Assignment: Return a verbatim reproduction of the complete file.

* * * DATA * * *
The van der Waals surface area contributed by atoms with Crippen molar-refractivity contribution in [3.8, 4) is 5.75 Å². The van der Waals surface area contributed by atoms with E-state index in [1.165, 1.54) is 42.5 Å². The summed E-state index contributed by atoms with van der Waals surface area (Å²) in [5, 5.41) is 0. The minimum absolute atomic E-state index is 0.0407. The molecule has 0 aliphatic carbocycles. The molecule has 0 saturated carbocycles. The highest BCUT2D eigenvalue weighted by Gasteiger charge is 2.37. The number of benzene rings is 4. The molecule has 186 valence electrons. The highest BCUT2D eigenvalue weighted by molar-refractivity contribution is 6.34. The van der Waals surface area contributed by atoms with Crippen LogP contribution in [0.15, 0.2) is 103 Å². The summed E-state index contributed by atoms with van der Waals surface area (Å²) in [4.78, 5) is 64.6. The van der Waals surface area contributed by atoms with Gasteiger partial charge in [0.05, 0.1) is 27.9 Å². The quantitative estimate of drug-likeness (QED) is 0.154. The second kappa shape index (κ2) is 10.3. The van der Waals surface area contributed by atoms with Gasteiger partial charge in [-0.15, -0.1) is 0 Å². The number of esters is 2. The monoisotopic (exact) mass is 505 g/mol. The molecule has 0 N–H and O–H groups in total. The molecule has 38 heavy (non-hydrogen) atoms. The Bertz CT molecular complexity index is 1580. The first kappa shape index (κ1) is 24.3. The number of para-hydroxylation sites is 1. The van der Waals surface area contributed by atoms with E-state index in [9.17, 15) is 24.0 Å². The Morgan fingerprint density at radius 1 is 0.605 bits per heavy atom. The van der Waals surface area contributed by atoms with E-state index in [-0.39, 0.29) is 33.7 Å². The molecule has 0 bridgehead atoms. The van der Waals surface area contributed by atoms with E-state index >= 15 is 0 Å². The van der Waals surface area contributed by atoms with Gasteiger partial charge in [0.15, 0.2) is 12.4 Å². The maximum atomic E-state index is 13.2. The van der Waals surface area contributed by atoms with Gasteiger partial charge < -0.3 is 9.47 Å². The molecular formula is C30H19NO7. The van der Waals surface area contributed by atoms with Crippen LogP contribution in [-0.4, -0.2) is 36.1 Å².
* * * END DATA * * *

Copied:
The van der Waals surface area contributed by atoms with Crippen molar-refractivity contribution in [3.8, 4) is 5.75 Å². The van der Waals surface area contributed by atoms with E-state index in [1.165, 1.54) is 42.5 Å². The summed E-state index contributed by atoms with van der Waals surface area (Å²) in [5, 5.41) is 0. The minimum absolute atomic E-state index is 0.0407. The molecule has 0 aliphatic carbocycles. The molecule has 0 saturated carbocycles. The highest BCUT2D eigenvalue weighted by Gasteiger charge is 2.37. The number of benzene rings is 4. The molecule has 186 valence electrons. The highest BCUT2D eigenvalue weighted by molar-refractivity contribution is 6.34. The van der Waals surface area contributed by atoms with Crippen LogP contribution in [0.15, 0.2) is 103 Å². The summed E-state index contributed by atoms with van der Waals surface area (Å²) in [4.78, 5) is 64.6. The van der Waals surface area contributed by atoms with Gasteiger partial charge in [0.05, 0.1) is 27.9 Å². The quantitative estimate of drug-likeness (QED) is 0.154. The second kappa shape index (κ2) is 10.3. The van der Waals surface area contributed by atoms with Gasteiger partial charge in [-0.15, -0.1) is 0 Å². The number of esters is 2. The monoisotopic (exact) mass is 505 g/mol. The molecule has 0 N–H and O–H groups in total. The molecule has 38 heavy (non-hydrogen) atoms. The Bertz CT molecular complexity index is 1580. The first kappa shape index (κ1) is 24.3. The number of para-hydroxylation sites is 1. The van der Waals surface area contributed by atoms with E-state index in [9.17, 15) is 24.0 Å². The Morgan fingerprint density at radius 1 is 0.605 bits per heavy atom. The van der Waals surface area contributed by atoms with E-state index in [-0.39, 0.29) is 33.7 Å². The molecule has 0 bridgehead atoms. The van der Waals surface area contributed by atoms with E-state index >= 15 is 0 Å². The van der Waals surface area contributed by atoms with Gasteiger partial charge in [0.15, 0.2) is 12.4 Å². The maximum atomic E-state index is 13.2. The van der Waals surface area contributed by atoms with Gasteiger partial charge < -0.3 is 9.47 Å². The molecular formula is C30H19NO7. The van der Waals surface area contributed by atoms with Crippen LogP contribution in [-0.4, -0.2) is 36.1 Å².